'Oh there's no doubt to it, girl. They're going to come down barkin'. May as well force them to a quick move.'
She considered the tactic.
'Afore they's full prepped for a gack off us, y'mean? Play on they pride, like. What the Fancy's yelpin'? Ya gonna take an eye for an eye, Cuse, or y'any bit o' spunk at all, like?'
'You're an exceptional child, Jenni Ching.'
She winced at the compliment.
'Pretty to say so, H. O' course the Cusacks shouldn't be causin' the likes a us no grief in the first place, y'check? Just a bunch o' Rises scuts is all they is an' they gettin' so brave an' lippy, like? Sendin' runners into S'town? Why's it they's gettin' so brave all of a sudden is what we should be askin'.'
'Meaning precisely what, Jenni?'
'Meanin' is they smellin' a weakness, like? They reckonin' you got your mind off the Fancy's dealins?'
'And what else might I have my mind on?'
She turned her cool look to him, Jenni, and let it lock.
'That ain't for my say, Mr Hartnett, sir.'
He rose from the bench, smiling. Not a lick of warmth had entered the girl's hand as long as his had lain on it.
'Y'wan' more Cusacks hurted so?' she said.
He looked back at her but briefly – the look was his word.
'Y'sure 'bout that, H? 'nother winter a blood in Bohane, like?'
A smile, and it was as grey as he could will it.
'Ah sure it'll make the long old nights fly past.'
Logan Hartnett was minded to keep the Ching girl close. In a small city so homicidal you needed to watch out on all sides. He moved on through the gloom of the Back Trace. The streets of old tenements are tight, steep-sided, ill-lit, and the high bluffs of the city give the Trace a closed-in feel. Our city is built along a run of these bluffs that bank and canyon the Bohane river. The streets tumble down to the river, it is a black and swift-moving rush at the base of almost every street, as black as the bog waters that feed it, and a couple of miles downstream the river rounds the last of the bluffs and there enters the murmurous ocean. The ocean is not directly seen from the city, but at all times there is the ozone rumour of its proximity, a rasp on the air, like a hoarseness. It is all of it as bleak as only the West of Ireland can be.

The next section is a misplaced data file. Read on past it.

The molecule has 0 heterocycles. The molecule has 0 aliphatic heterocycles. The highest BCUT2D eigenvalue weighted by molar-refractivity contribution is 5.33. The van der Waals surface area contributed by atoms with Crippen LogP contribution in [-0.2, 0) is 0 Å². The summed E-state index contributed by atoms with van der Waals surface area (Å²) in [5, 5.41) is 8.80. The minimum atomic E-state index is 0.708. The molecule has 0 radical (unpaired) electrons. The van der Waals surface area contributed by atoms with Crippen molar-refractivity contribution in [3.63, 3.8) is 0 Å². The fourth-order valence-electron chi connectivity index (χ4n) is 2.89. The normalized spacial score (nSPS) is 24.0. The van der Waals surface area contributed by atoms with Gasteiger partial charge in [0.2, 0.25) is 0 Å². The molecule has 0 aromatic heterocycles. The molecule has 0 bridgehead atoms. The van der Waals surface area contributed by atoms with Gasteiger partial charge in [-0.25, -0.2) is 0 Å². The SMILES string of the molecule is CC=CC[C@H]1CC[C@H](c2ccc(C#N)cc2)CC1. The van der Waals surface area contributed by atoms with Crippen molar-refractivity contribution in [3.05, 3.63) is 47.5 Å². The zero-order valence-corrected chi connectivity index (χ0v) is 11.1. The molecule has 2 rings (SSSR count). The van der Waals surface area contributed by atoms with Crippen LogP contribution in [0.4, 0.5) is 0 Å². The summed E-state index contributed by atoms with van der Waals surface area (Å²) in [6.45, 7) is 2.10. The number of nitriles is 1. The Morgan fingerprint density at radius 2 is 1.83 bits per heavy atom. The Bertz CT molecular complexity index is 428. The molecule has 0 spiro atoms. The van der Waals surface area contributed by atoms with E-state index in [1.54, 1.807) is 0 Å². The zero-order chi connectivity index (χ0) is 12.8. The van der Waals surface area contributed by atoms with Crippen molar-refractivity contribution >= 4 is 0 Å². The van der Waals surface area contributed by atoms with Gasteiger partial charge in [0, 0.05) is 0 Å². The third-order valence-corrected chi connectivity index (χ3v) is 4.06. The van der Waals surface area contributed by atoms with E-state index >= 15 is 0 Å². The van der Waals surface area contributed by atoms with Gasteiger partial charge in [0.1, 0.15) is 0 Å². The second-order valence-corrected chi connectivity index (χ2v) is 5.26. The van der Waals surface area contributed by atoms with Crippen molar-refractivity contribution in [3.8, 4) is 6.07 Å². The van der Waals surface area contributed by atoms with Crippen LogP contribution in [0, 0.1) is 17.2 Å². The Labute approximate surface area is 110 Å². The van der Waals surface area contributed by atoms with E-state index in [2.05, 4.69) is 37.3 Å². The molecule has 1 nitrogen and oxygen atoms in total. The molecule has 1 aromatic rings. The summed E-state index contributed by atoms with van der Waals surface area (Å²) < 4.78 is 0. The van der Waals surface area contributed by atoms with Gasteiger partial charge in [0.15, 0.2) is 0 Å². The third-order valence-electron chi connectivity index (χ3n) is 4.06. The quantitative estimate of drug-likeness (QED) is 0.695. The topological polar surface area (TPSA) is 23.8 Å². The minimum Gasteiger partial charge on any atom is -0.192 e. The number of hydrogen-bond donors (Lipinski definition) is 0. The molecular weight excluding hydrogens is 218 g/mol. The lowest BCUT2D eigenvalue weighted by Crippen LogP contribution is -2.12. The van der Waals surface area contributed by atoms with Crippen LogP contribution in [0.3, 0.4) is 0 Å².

The Fancy boss Hartnett turned down a particular alleyway, flicked the cut of a glance over his shoulder – so careful – then slipped into a particular doorway. He pressed three times on a brass bell, paused, and pressed on it twice more. He noted a spider abseil from the top of the door's frame, enjoyed its measured, shelving fall, thought it was late enough in the year for that fella, being October, the city all brown-mooded. There was a scurry of movement within, the peephole's cover was slid and filled with the bead of a pupil, the brief startle of it, the lock clacked, unclicked, and the red metal door was slid creaking – kaaarrrink! – along its runners. They'd want greasing, thought Logan, as Tommie the Keep was revealed: a wee hairy-chested turnip of a man. He bowed once and whispered his reverence.
'Thought it'd be yourself, Mr Hartnett. Goin' be the hour, like.'
'They say routine is a next-door neighbour of madness, Tommie.'
'They say lots o' things, Mr Hartnett.'
He lit his pale smile for the Keep. He stepped inside, pushed the door firmly back along its runners, it clacked shut behind – kraaank! – and the men trailed down a narrow passageway; its vivid red walls sweated like disco walls, and the building was indeed once just that but had long since been converted.
Long gone in Bohane the days of the discos.
'And how's your lady wife keepin', Mr H?'
'She's extremely well, Tommie, and why shouldn't she be?'
A tautness at once had gripped the 'bino's smile and terrified the Keep. Made him wonder, too.
'I was only askin', Mr H.'
'Well, thank you so much for asking, Tommie. I'll be sure to remember you to her.'